It's not a ring on your finger, a lifetime supply of your favorite Ben & Jerry's flavor or a winning power ball ticket that'll ensure you leave this earth with a smile on your face. Instead it's the company you keep -- and how much effort you put into keeping it.
Maintaining an active social life, even when your health begins to fail you, might be the key to leaving the world on a happy note.
New research published by the American Psychological Association suggests seeking a lively social life and prioritizing social activities and goals can help to mitigate the decline in well-being people often experience later in life. This study is enlightening because it explicitly points to actions we can take to make the hardships of getting older less daunting.
Researchers sifted through data from over 2,900 now deceased participants in the nationwide German Socio-Economic Panel Study, a nationally representative annual longitudinal survey of 30,000 adult residents in former West Germany from 1984 to 2013 and former East Germany from 1990 to 2013. The SOEP collected information annually on many aspects of participants lives, including their employment, occupations, earnings, health and satisfaction indicators.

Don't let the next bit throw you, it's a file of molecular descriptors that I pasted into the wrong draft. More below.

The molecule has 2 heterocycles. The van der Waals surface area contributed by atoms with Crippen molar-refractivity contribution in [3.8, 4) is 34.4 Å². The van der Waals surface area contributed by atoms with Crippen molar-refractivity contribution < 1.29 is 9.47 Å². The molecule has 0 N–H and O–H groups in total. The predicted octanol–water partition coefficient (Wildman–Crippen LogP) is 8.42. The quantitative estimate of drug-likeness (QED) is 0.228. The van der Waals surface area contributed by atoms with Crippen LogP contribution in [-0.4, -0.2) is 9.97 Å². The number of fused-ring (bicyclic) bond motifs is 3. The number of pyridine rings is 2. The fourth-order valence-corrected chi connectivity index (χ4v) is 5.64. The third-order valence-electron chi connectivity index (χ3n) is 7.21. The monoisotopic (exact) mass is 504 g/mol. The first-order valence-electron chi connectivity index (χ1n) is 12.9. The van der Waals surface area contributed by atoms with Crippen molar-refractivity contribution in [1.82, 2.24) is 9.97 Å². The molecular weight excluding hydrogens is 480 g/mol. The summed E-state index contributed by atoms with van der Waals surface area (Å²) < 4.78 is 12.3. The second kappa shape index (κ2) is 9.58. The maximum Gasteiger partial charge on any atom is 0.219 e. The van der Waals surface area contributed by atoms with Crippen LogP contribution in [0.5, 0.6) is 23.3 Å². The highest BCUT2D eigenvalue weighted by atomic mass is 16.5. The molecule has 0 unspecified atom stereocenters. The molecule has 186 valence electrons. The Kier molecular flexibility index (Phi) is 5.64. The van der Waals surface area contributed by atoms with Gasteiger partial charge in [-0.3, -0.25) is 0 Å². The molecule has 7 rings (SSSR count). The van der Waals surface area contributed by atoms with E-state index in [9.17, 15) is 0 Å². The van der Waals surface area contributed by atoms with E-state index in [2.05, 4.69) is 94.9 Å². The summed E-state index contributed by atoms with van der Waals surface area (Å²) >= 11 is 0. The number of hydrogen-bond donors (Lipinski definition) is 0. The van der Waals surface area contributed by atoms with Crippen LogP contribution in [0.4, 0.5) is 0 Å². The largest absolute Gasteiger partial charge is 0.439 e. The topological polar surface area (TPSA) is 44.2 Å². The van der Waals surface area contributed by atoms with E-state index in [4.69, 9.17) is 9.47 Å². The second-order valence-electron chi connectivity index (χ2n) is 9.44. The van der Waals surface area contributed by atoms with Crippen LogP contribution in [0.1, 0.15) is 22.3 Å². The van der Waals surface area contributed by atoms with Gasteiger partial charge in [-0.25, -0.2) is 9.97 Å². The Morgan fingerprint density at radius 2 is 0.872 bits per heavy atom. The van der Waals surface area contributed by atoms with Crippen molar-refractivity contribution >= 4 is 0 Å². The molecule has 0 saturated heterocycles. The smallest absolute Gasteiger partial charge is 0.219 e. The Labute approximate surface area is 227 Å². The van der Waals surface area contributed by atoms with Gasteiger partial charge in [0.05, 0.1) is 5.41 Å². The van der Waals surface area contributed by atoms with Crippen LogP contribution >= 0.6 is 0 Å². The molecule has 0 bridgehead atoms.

Participation in social activity and social goals were both linked with higher well-being later in life, researchers found. On the flip side, low social participation and a lack of social goals were independently linked with lower reports of life satisfaction.
And in this case, blood may not be thicker than water. Interestingly, family goals were not associated with high late-life well-being. "Family life is often a mixed bag and represents not only a source of joy, but also of worry and tensions, stress, and sorrow," study lead author Dr. Denis Gerstorf, of Humboldt University, said in a news release.
"For example, valuing one's partner often makes people vulnerable to declines in well-being when the partner suffers from cognitive or physical limitations," he said.
According to researchers, valuing social pursuits could contribute to well-being by escalating feelings of ability, concern for the next generation and belonging. And dedicating one's resources to social activities may be beneficial by promoting physical and mental function and fostering a sense of self-esteem and control.
It's all kind of a beautiful thing. It's a reminder that as we age, we should keep the friends who've stuck with us through the ups and downs, and make new ones along the way.